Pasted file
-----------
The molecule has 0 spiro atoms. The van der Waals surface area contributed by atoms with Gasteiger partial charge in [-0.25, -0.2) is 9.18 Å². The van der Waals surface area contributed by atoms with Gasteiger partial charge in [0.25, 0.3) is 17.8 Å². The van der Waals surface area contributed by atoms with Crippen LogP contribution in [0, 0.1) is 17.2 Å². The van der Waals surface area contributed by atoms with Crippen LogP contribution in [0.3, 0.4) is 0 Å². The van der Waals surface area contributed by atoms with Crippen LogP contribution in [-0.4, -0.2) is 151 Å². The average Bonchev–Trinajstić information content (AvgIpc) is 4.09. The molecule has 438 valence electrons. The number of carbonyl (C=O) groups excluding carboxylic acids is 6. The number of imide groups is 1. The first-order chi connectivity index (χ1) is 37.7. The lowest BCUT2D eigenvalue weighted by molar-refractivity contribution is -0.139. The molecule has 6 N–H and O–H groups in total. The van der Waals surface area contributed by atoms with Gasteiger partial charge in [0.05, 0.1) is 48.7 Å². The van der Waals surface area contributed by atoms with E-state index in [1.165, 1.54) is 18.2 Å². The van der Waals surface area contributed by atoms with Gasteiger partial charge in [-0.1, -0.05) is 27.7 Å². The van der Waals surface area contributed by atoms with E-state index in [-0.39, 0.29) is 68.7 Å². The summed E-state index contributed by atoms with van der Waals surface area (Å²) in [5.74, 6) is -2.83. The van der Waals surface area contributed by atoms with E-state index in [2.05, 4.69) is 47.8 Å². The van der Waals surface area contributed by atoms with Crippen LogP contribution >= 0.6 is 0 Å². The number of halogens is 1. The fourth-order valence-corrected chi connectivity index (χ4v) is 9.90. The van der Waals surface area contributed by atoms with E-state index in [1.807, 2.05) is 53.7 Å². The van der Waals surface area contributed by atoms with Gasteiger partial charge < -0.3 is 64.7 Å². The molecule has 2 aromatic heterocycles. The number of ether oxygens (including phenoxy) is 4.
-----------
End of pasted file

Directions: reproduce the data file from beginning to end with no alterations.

The molecule has 0 spiro atoms. The van der Waals surface area contributed by atoms with Gasteiger partial charge in [-0.25, -0.2) is 9.18 Å². The van der Waals surface area contributed by atoms with Gasteiger partial charge in [0.25, 0.3) is 17.8 Å². The van der Waals surface area contributed by atoms with Crippen LogP contribution in [0, 0.1) is 17.2 Å². The van der Waals surface area contributed by atoms with Crippen LogP contribution in [0.3, 0.4) is 0 Å². The van der Waals surface area contributed by atoms with Crippen LogP contribution in [-0.4, -0.2) is 151 Å². The average Bonchev–Trinajstić information content (AvgIpc) is 4.09. The molecule has 438 valence electrons. The number of carbonyl (C=O) groups excluding carboxylic acids is 6. The number of imide groups is 1. The first-order chi connectivity index (χ1) is 37.7. The lowest BCUT2D eigenvalue weighted by molar-refractivity contribution is -0.139. The molecule has 6 N–H and O–H groups in total. The van der Waals surface area contributed by atoms with Gasteiger partial charge in [0.05, 0.1) is 48.7 Å². The van der Waals surface area contributed by atoms with E-state index in [1.165, 1.54) is 18.2 Å². The van der Waals surface area contributed by atoms with Gasteiger partial charge in [-0.1, -0.05) is 27.7 Å². The van der Waals surface area contributed by atoms with E-state index in [-0.39, 0.29) is 68.7 Å². The summed E-state index contributed by atoms with van der Waals surface area (Å²) in [5.74, 6) is -2.83. The van der Waals surface area contributed by atoms with E-state index in [2.05, 4.69) is 47.8 Å². The van der Waals surface area contributed by atoms with Crippen LogP contribution >= 0.6 is 0 Å². The number of halogens is 1. The fourth-order valence-corrected chi connectivity index (χ4v) is 9.90. The van der Waals surface area contributed by atoms with E-state index in [1.807, 2.05) is 53.7 Å². The van der Waals surface area contributed by atoms with Gasteiger partial charge < -0.3 is 64.7 Å². The molecule has 2 aromatic heterocycles. The number of ether oxygens (including phenoxy) is 4.